Ballet has a problem. While a lot of people go to see performance art in this country, a lot of them don’t go to the ballet. Instead of wringing their hands, Australian Ballet has tackled this problem head on, speaking to the public about what attracts them to the idea of the ballet. The answer boiled down to ballet’s ability to take its audience somewhere magical, so the company has created a season dedicated to exactly that.

The theme of the year is ‘The Power To Transform’; with performances aimed at exposing “the wonderful and magical power that ballet has to transform our lives,” according to Libby Christie, the company’s executive director.


In the Australian Ballet’s 54th season, time-tested classics such as Swan Lake and Romeo and Juliet sit next to world premieres of contemporary works.

The 2016 season will start in Brisbane with a run of Cinderella, which was staged in Melbourne and Sydney earlier this year. From there, it jumps into Vitesse – a triple bill of modern works by three of the world’s greatest living choreographers; Christopher Wheeldon, Jiří Kylián and William Forsythe. Set to music by legendary contemporary British composers, Vitesse is a groundbreaking exploration of 21st century dance.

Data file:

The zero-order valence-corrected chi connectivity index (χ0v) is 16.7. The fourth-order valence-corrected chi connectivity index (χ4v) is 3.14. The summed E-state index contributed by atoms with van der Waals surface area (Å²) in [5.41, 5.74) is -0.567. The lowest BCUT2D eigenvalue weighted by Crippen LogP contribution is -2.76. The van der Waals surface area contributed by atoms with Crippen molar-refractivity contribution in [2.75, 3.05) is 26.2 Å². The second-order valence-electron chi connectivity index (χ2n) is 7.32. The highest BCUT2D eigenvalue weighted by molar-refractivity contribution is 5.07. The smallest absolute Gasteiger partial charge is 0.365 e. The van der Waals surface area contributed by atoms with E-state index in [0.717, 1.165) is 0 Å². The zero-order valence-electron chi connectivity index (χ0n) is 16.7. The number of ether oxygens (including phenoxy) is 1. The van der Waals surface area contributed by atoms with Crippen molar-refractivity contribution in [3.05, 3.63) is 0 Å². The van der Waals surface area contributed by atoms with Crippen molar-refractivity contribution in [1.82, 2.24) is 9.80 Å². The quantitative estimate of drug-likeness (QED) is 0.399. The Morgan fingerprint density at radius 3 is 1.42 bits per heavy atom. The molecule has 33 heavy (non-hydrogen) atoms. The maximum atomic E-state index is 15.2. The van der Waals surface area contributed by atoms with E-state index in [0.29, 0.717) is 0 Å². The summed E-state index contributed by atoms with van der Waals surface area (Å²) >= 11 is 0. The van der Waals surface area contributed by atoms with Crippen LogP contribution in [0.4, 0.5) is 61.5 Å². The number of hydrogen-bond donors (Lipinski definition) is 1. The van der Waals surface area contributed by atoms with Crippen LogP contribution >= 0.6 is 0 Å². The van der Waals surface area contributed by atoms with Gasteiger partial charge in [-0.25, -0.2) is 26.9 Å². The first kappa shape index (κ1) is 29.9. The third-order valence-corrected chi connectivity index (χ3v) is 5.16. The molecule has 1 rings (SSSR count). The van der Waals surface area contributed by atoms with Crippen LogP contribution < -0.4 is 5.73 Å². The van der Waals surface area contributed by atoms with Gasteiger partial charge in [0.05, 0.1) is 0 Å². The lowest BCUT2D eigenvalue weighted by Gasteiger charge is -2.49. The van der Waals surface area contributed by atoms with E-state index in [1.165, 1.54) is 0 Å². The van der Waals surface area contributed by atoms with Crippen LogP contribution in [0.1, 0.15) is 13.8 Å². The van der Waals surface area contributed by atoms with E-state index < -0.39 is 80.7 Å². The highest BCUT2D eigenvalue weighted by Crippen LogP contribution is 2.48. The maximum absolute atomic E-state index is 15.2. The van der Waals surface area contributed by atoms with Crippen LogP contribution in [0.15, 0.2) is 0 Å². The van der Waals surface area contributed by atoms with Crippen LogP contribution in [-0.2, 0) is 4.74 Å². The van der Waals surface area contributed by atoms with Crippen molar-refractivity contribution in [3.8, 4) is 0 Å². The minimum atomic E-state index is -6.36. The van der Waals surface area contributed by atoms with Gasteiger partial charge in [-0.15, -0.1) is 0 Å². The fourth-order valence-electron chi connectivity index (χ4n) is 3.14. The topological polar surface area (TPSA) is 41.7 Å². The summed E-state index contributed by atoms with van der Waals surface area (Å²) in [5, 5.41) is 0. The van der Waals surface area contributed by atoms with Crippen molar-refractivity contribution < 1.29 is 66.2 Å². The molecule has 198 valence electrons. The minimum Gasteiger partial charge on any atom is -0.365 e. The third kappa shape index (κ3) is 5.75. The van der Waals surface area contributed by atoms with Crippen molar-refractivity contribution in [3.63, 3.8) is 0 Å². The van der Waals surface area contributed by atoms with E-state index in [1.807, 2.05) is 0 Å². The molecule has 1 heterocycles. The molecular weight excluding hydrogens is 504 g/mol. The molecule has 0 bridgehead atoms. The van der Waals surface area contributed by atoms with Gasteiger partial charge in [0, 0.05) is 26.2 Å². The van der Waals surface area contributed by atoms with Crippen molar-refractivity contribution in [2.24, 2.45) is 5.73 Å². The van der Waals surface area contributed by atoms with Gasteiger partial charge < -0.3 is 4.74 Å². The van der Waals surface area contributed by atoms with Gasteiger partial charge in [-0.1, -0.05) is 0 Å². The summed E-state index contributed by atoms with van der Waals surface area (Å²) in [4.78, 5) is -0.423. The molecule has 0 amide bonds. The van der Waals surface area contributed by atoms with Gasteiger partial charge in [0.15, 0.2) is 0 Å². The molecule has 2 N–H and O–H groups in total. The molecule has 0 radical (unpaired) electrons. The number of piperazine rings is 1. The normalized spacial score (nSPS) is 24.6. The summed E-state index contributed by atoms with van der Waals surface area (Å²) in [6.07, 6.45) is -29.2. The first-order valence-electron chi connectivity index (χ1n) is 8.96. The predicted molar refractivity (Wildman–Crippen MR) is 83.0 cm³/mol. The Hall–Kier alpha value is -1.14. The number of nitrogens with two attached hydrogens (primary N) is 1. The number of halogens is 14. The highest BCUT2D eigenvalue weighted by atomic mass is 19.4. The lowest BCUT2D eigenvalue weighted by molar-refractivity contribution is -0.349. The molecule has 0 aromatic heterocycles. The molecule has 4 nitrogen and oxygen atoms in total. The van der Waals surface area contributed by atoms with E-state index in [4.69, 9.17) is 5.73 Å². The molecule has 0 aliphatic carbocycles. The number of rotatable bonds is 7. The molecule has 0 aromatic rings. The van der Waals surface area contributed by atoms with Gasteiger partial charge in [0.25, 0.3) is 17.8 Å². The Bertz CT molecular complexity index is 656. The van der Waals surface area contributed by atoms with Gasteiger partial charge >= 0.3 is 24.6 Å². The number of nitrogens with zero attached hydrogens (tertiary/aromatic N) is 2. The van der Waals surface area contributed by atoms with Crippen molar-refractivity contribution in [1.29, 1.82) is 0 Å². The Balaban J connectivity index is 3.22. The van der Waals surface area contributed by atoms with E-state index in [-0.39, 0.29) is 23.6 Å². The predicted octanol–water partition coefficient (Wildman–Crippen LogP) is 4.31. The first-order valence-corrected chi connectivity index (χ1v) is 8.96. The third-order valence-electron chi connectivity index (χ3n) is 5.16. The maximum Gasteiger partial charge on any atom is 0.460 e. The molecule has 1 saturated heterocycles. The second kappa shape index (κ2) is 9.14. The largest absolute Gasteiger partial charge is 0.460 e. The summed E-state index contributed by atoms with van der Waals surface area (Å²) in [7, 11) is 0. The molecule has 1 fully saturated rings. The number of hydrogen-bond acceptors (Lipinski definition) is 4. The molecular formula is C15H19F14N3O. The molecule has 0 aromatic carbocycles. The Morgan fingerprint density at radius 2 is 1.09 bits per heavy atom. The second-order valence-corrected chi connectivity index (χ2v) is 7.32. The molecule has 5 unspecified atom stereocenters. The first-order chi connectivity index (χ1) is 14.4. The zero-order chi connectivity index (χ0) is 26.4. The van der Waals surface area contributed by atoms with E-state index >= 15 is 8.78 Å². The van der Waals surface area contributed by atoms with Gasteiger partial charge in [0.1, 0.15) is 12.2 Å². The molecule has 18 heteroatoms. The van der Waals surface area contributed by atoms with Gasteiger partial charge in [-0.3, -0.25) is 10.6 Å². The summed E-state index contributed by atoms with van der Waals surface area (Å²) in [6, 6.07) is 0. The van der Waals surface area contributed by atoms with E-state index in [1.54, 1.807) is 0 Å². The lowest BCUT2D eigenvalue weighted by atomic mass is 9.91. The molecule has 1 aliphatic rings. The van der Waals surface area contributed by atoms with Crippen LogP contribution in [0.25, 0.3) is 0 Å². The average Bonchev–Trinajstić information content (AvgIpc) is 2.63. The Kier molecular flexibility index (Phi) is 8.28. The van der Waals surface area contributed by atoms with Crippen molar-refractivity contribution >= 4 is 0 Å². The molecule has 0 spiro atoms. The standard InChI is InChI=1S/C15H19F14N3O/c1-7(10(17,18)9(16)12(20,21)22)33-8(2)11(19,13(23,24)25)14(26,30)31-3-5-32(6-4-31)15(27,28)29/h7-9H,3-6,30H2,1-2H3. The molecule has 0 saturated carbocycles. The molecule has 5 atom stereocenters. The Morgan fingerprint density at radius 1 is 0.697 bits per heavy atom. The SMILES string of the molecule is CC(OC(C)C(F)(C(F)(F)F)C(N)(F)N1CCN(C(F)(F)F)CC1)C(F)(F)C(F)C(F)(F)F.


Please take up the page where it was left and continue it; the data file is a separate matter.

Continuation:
Exclusive to Sydney, Symphony In C is the classical contrast to Vitesse. All monochrome tutus and simple, playful ballet, it’s a George Balanchine-inspired world premiere from emerging choreographers within the company.

The classic four-act Swan Lake will run in Sydney, Adelaide and Melbourne; an encore of the performance staged for the Australian Ballet’s 50th anniversary in 2012.

The Houston Ballet will take up residence in Melbourne in the middle of the year to present Romeo & Juliet, choreographed by Australia’s own Stanton Welch. Sensual and emotional, it’s a beautiful retelling of Shakespeare’s most famous tragedy.

Another modern work sees a tribute to Vaslav Nijinsky, the greatest male dancer/choreographer of the 20th century and a ballet legend. In Nijinsky, the company will bring to Melbourne, Sydney and Adelaide a moving story of the artist’s success and tragic descent into madness and mental asylums, as told through his own memories.

As ever, the company promises a Christmas family treat, this year in Coppélia. A mix of magic, comedy and romantic mishaps, the story of Dr Coppélius’s mechanical doll is visual spectacle that everyone will enjoy.

“We’ve done a whole lot of talking to people who are interested in the arts but don’t necessarily come to the ballet about what we can do to really attract them,” the company’s Artistic Director David McAllister said at the season launch in Melbourne.

“The thing that we kept getting told is that it’s an opportunity to step out of your everyday life and become a part of this other world, and I think every single program in this 2016 season has this element of taking you on a journey.”

2016 season packages are available from 9am on Thursday September 24 on the Australian Ballet’s website.